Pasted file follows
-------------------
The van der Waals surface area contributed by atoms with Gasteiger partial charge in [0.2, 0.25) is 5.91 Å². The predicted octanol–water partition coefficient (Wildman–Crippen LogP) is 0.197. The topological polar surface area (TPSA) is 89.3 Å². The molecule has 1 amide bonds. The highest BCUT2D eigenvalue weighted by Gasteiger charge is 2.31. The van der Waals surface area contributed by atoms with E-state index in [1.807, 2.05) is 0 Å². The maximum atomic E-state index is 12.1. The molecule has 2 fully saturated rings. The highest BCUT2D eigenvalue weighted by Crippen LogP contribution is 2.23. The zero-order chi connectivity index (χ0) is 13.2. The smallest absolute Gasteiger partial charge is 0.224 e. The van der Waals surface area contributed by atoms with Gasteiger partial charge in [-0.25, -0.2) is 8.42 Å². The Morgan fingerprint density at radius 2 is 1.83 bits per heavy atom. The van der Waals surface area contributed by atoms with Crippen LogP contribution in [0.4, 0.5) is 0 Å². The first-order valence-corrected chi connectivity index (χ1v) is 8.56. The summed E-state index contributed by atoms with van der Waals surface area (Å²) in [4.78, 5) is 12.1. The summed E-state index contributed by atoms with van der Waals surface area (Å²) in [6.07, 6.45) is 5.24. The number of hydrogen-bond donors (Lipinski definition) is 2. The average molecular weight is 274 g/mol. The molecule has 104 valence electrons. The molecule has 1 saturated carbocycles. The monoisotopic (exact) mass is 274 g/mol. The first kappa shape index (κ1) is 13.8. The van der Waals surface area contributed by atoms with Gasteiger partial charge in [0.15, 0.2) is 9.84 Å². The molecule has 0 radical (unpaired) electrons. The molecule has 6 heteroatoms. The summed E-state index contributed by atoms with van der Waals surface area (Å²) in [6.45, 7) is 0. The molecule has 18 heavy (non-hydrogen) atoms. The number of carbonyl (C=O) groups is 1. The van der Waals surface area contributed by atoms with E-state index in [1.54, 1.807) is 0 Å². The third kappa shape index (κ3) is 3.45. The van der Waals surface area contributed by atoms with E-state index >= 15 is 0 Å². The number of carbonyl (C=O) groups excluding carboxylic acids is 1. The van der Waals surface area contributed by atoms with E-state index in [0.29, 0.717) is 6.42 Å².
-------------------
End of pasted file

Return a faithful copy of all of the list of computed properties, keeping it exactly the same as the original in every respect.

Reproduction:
The van der Waals surface area contributed by atoms with Gasteiger partial charge in [0.2, 0.25) is 5.91 Å². The predicted octanol–water partition coefficient (Wildman–Crippen LogP) is 0.197. The topological polar surface area (TPSA) is 89.3 Å². The molecule has 1 amide bonds. The highest BCUT2D eigenvalue weighted by Gasteiger charge is 2.31. The van der Waals surface area contributed by atoms with E-state index in [1.807, 2.05) is 0 Å². The maximum atomic E-state index is 12.1. The molecule has 2 fully saturated rings. The highest BCUT2D eigenvalue weighted by Crippen LogP contribution is 2.23. The zero-order chi connectivity index (χ0) is 13.2. The smallest absolute Gasteiger partial charge is 0.224 e. The van der Waals surface area contributed by atoms with Gasteiger partial charge in [-0.25, -0.2) is 8.42 Å². The Morgan fingerprint density at radius 2 is 1.83 bits per heavy atom. The van der Waals surface area contributed by atoms with Crippen LogP contribution in [0.4, 0.5) is 0 Å². The first-order valence-corrected chi connectivity index (χ1v) is 8.56. The summed E-state index contributed by atoms with van der Waals surface area (Å²) in [4.78, 5) is 12.1. The summed E-state index contributed by atoms with van der Waals surface area (Å²) in [6.07, 6.45) is 5.24. The number of hydrogen-bond donors (Lipinski definition) is 2. The average molecular weight is 274 g/mol. The molecule has 104 valence electrons. The molecule has 1 saturated carbocycles. The monoisotopic (exact) mass is 274 g/mol. The first kappa shape index (κ1) is 13.8. The van der Waals surface area contributed by atoms with Gasteiger partial charge in [0.15, 0.2) is 9.84 Å². The molecule has 0 radical (unpaired) electrons. The molecule has 6 heteroatoms. The summed E-state index contributed by atoms with van der Waals surface area (Å²) in [6.45, 7) is 0. The molecule has 18 heavy (non-hydrogen) atoms. The number of carbonyl (C=O) groups is 1. The van der Waals surface area contributed by atoms with E-state index in [1.54, 1.807) is 0 Å². The third kappa shape index (κ3) is 3.45. The van der Waals surface area contributed by atoms with E-state index >= 15 is 0 Å². The number of carbonyl (C=O) groups excluding carboxylic acids is 1. The van der Waals surface area contributed by atoms with E-state index in [0.29, 0.717) is 6.42 Å².